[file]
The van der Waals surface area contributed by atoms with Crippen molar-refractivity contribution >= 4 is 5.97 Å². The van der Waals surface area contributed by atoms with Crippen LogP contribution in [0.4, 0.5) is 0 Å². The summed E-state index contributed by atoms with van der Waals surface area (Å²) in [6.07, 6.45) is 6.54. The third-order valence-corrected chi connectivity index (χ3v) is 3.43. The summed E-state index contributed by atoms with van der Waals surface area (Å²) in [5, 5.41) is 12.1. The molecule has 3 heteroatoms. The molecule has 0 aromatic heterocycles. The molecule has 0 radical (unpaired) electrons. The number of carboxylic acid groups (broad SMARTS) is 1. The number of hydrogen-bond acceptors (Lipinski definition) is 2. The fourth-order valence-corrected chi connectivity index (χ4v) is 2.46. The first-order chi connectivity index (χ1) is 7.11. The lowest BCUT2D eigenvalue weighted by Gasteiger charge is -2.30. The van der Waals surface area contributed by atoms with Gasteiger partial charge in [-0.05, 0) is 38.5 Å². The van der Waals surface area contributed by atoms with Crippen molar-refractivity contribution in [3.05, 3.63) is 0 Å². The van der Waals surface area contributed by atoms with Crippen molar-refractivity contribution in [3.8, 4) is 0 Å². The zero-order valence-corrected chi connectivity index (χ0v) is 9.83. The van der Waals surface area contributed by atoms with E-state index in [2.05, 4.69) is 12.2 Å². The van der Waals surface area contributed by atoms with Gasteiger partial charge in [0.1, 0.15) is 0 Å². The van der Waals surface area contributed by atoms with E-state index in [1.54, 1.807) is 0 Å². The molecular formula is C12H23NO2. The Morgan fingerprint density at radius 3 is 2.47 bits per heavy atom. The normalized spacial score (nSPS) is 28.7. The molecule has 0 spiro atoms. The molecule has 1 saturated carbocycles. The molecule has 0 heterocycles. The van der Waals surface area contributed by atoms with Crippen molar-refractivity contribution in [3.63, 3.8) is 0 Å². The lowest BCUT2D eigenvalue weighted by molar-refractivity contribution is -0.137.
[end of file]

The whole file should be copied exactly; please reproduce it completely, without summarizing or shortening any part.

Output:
The van der Waals surface area contributed by atoms with Crippen molar-refractivity contribution >= 4 is 5.97 Å². The van der Waals surface area contributed by atoms with Crippen LogP contribution in [0.4, 0.5) is 0 Å². The summed E-state index contributed by atoms with van der Waals surface area (Å²) in [6.07, 6.45) is 6.54. The third-order valence-corrected chi connectivity index (χ3v) is 3.43. The summed E-state index contributed by atoms with van der Waals surface area (Å²) in [5, 5.41) is 12.1. The molecule has 3 heteroatoms. The molecule has 0 aromatic heterocycles. The molecule has 0 radical (unpaired) electrons. The number of carboxylic acid groups (broad SMARTS) is 1. The number of hydrogen-bond acceptors (Lipinski definition) is 2. The fourth-order valence-corrected chi connectivity index (χ4v) is 2.46. The first-order chi connectivity index (χ1) is 7.11. The lowest BCUT2D eigenvalue weighted by Gasteiger charge is -2.30. The van der Waals surface area contributed by atoms with Gasteiger partial charge in [-0.05, 0) is 38.5 Å². The van der Waals surface area contributed by atoms with Crippen molar-refractivity contribution in [3.05, 3.63) is 0 Å². The van der Waals surface area contributed by atoms with Crippen molar-refractivity contribution in [3.8, 4) is 0 Å². The zero-order valence-corrected chi connectivity index (χ0v) is 9.83. The van der Waals surface area contributed by atoms with E-state index in [2.05, 4.69) is 12.2 Å². The van der Waals surface area contributed by atoms with Gasteiger partial charge in [0.1, 0.15) is 0 Å². The van der Waals surface area contributed by atoms with E-state index in [1.54, 1.807) is 0 Å². The molecular formula is C12H23NO2. The Morgan fingerprint density at radius 3 is 2.47 bits per heavy atom. The normalized spacial score (nSPS) is 28.7. The molecule has 0 spiro atoms. The molecule has 1 saturated carbocycles. The molecule has 0 heterocycles. The van der Waals surface area contributed by atoms with Crippen molar-refractivity contribution in [3.63, 3.8) is 0 Å². The lowest BCUT2D eigenvalue weighted by molar-refractivity contribution is -0.137.